Some wooden comb owners prefer to skip the water and clean the comb only with a little oil– in fact, they swear by this method!
Cleaning with a little oil removes the risk of water damage completely.
- Wipe the comb thoroughly with coconut oil, olive oil, or hair oil. A little oil can kill germs and prevent bacteria growth. Olive and cotton oil are common choices to clean wooden combs. Many other natural oils will work as well. Choose a little oil that you use on your hair itself or one that you like the scent and texture of. If your wooden comb is a beard comb, then you can use your beard oil. Again, it’s a good idea to coat your comb lightly with coconut oil when it’s new so that it is protected immediately.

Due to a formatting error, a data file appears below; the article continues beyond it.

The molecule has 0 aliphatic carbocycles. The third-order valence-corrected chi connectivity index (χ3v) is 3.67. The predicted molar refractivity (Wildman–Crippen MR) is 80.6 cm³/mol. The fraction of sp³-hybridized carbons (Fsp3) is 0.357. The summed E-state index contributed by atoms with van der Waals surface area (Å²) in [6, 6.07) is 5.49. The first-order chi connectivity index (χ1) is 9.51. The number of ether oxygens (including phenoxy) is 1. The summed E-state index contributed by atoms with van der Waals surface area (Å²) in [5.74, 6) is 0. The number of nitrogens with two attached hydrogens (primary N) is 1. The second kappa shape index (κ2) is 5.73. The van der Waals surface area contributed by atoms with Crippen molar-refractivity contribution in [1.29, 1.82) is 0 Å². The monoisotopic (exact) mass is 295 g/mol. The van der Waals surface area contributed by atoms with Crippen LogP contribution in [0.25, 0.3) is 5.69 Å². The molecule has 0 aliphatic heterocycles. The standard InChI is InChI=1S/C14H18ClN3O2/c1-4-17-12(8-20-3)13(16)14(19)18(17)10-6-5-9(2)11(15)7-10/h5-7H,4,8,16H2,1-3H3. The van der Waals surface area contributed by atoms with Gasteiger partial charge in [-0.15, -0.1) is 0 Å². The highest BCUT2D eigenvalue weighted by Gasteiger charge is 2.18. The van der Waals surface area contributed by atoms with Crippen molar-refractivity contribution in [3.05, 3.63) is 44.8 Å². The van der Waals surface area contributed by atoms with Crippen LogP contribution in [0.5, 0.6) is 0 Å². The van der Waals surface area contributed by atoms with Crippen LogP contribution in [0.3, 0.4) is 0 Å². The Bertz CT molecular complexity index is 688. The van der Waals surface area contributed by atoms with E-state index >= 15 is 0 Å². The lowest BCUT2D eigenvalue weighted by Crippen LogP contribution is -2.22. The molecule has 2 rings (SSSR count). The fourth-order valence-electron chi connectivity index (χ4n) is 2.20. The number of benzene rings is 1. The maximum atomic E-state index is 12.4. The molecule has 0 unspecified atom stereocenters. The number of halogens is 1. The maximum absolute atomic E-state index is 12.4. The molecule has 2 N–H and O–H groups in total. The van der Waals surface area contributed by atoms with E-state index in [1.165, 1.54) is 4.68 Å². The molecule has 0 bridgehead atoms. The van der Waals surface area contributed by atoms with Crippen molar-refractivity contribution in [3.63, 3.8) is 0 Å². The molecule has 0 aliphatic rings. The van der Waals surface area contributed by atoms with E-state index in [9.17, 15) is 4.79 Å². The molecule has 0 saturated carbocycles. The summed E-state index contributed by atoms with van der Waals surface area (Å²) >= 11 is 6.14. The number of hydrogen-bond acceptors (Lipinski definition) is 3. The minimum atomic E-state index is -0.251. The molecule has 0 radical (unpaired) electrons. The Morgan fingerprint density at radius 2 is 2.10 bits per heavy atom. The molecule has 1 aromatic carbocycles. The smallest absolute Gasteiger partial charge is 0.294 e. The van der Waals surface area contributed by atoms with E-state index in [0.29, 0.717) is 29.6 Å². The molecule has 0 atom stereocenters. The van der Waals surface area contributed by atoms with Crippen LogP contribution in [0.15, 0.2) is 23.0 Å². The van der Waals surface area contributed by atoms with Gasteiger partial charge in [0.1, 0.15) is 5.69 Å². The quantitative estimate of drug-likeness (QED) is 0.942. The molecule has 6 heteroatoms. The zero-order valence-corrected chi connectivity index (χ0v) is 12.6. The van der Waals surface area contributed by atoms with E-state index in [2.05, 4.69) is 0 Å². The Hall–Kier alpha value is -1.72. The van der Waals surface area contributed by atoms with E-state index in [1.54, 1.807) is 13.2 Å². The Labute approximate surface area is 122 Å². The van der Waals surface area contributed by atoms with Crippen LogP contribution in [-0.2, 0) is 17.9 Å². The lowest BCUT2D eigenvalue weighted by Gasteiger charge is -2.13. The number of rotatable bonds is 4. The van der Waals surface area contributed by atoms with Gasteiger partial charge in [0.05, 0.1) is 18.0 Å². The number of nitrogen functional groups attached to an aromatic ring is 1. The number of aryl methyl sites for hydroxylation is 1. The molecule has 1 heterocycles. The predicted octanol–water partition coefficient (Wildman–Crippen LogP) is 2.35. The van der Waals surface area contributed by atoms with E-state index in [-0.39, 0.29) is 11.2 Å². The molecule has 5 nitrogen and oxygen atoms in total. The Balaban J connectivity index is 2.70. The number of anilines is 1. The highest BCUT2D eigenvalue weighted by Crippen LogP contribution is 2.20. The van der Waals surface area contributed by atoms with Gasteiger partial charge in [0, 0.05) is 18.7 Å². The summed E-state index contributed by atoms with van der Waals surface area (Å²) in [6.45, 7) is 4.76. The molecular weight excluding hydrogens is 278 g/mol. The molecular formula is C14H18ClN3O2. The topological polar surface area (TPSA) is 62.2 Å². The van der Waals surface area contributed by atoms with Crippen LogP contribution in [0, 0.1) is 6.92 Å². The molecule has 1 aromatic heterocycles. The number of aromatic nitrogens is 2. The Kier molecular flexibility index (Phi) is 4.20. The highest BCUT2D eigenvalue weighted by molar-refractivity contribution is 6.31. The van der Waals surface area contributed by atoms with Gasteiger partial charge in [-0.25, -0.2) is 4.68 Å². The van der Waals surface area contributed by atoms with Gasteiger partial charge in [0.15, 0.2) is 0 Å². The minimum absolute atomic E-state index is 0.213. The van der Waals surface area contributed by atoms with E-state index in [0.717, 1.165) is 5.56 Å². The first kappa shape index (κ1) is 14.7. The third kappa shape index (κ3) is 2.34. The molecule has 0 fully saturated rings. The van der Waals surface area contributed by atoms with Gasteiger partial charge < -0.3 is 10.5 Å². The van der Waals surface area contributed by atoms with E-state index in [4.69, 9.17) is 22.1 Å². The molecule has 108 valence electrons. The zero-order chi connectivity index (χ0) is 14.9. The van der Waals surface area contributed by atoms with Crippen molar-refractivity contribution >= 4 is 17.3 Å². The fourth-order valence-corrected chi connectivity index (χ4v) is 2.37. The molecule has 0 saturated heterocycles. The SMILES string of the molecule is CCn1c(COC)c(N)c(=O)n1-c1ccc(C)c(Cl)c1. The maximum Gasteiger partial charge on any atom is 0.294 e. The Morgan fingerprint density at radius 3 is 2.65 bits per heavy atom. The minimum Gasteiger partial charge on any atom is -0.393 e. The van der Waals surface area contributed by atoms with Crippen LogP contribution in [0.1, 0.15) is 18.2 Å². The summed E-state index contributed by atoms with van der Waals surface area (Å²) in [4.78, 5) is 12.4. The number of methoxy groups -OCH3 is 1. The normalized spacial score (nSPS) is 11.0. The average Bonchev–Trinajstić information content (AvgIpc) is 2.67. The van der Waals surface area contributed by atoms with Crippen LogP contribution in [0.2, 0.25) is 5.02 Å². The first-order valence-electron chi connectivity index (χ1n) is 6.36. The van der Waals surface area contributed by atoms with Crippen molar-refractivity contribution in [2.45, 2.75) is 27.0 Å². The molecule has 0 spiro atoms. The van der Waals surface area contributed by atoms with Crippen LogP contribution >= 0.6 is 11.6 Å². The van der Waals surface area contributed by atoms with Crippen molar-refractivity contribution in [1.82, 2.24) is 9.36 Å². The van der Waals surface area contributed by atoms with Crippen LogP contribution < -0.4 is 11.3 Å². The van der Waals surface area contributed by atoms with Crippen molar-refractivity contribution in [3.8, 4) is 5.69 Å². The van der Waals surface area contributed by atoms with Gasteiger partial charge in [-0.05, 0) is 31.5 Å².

- Use a cloth or cotton wool pad to gently remove debris and excess oil from the wood comb. Again, you can also use an old toothbrush or soft brush to clean wooden combs between the tines, but don’t use water. Be sure to remove all debris from the surface of the hair combs.
- Wipe thoroughly after scrubbing and let the hair combs sit and soak up the oil overnight.
- Wipe away any oil that may remain on the surface, and you’re ready to use your comb.
- Store in a dry place away from heat sources.
- Repeat the process every few weeks.
Benefits of Cleaning a Wooden Comb
First, let’s discuss why it’s important to keep your wooden comb clean.
Of course, you want it to look nice and keep its lovely wood color, but there are several other key reasons to clean it regularly.
Many substances and stubborn residue from your hair can build up on the comb’s surface, particularly between the tines. These substances can include:
- Hair product residue
- Dirt and dust that your hair picks up
- Oil from your scalp
- Any general debris that may land in your hair
If your wooden comb is not clean, you are putting these substances and stubborn residue right back in your hair when you use it.